Dave Reports on the Prop 46 Subcommittee
On Tuesday November 16th the Prop 46 subcommittee formed in July of 2009 submitted its final report, both pages, to the Woodstock board of finance. Readers might recall that this subcommittee was formed in response to a request by the town treasurer regarding concerns that had been raised about the accounting practices and certain errors that had been made in the administration and application of Prop 46 which had resulted in budgets that exceeded Prop 46 spending limits. In its report the subcommittee only directly addressed the one of several issues and that is the rolling over of emergency expenses.
The practice of rolling over of emergency expenses from one year to the next resulted in the carry-over of monies approved as one time expenses for as long as Prop 46 was used to set the spending limit for the budget and taxpayer funding of those expenses over and over through property taxes. Prop 46 was used to set the budget from 2004 through 2009 though used rarely in previous years and not used since. The handling of emergency expenses in the Prop 46 calculation was specifically addressed in a written letter of opinion by the town attorney dated March 5th 2008 where he stated quite clearly that non-recurring expenses (emergency expenses by definition are non-recurring) added to the budget subsequent to the adoption of the annual budget should not be included in the base for the following year. The subcommittee however found the practice acceptable
The justification for all this? Simple, this is the way we always did it and the budgets were approved in either town meeting or referendum and so all is legal. When it was pointed out that this too was in conflict with the same written legal opinion noted earlier, the chair of the subcommittee, George McCoy, responded,” we’re done”. It became immediately clear that Mr. McCoy, and perhaps others on the board, did not understand the implications of what they were suggesting for if it is not required that the proposed budget be incompliance with Prop 46, as the town attorney states in his written opinion, then Prop 46 itself would have been invalid or of no consequence since its inception as the board of finance could have proposed any budget they chose and if passed by town meeting or referendum would have been valid – they could have simply ignored Prop 46 all along, something multiple town’s attorneys have said they could not do, as Prop 46 has been validated over and over again since the early 1980’s. It is also abundantly clear that the only time town officials support Prop 46 is election time when they need the votes.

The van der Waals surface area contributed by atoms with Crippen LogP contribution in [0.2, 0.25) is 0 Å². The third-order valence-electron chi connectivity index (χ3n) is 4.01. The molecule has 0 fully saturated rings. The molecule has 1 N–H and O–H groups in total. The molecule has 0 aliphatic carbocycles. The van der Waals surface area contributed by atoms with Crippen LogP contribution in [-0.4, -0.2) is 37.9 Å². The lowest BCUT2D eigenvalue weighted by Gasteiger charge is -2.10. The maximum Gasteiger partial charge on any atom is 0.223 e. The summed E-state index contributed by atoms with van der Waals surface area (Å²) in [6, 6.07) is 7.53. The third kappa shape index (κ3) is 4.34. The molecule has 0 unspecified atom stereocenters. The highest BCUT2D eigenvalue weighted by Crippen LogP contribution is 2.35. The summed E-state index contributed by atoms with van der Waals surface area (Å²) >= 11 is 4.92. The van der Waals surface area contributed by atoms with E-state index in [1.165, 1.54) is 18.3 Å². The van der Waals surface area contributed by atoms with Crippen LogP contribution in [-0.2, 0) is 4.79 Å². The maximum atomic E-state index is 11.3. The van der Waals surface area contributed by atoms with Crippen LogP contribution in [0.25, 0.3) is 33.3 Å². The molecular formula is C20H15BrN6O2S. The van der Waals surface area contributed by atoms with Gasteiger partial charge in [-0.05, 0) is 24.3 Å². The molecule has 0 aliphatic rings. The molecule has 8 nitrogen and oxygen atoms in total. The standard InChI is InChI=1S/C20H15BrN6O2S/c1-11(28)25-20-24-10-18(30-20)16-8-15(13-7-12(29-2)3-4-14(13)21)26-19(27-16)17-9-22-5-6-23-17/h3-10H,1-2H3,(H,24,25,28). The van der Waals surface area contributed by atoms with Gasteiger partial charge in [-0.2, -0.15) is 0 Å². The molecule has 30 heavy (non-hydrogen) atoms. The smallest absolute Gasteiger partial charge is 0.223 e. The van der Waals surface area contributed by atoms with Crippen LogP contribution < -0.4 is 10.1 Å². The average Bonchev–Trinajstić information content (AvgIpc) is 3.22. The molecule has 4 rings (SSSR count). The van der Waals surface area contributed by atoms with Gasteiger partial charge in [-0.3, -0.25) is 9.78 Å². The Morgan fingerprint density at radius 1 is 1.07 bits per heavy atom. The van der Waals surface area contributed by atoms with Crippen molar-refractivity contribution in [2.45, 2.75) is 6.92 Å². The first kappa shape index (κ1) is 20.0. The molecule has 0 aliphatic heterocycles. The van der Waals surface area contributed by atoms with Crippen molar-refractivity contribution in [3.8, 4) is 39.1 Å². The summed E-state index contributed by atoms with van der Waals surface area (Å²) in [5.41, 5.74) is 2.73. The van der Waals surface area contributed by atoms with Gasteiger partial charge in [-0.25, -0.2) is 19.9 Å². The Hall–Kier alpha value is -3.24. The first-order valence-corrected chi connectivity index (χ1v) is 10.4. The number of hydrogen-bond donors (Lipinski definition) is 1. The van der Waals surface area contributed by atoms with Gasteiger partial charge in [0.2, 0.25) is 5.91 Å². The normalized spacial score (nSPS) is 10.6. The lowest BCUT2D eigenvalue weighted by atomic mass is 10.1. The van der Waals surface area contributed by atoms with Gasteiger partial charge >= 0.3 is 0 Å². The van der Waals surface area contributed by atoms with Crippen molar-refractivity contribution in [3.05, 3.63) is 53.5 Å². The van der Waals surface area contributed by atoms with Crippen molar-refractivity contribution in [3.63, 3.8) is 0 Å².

The subcommittee did not address the failure of the town treasurer to properly update the Prop 46 worksheets and the resulting errors that added several hundred thousand dollars a year to the allowed spending limit, and therefore taxes assessed, during the years 2004-2009 when the Prop 46 spending limit was used to set the budget. However, some progress was made with regard to this issue when board of finance chair David Hosmer verbally assured that in the future Prop 46 worksheets would be reviewed and properly updated at the time of the public hearing – usually the last BOF meeting prior to setting the budget for presentation at the annual town meeting – though the board declined to put anything in writing as I suggested. Since it is unlikely that Prop 46 spending limits will be applicable for quite some time as tax increases at or near double digits for next year and as high as 6% or more for the next several years are likely now that ARRA (stimulus) funds are gone and the state begins to deal with its financial crisis as was outlined by Marsha Marien of Marien & Assoc. (the town’s auditor), it is more likely than not that these kinds of errors will repeat in the future if Prop 46 again becomes a limiting factor in spending growth.
Audio of the subcommittee report part of the board of finance meeting -HERE- (requires media player).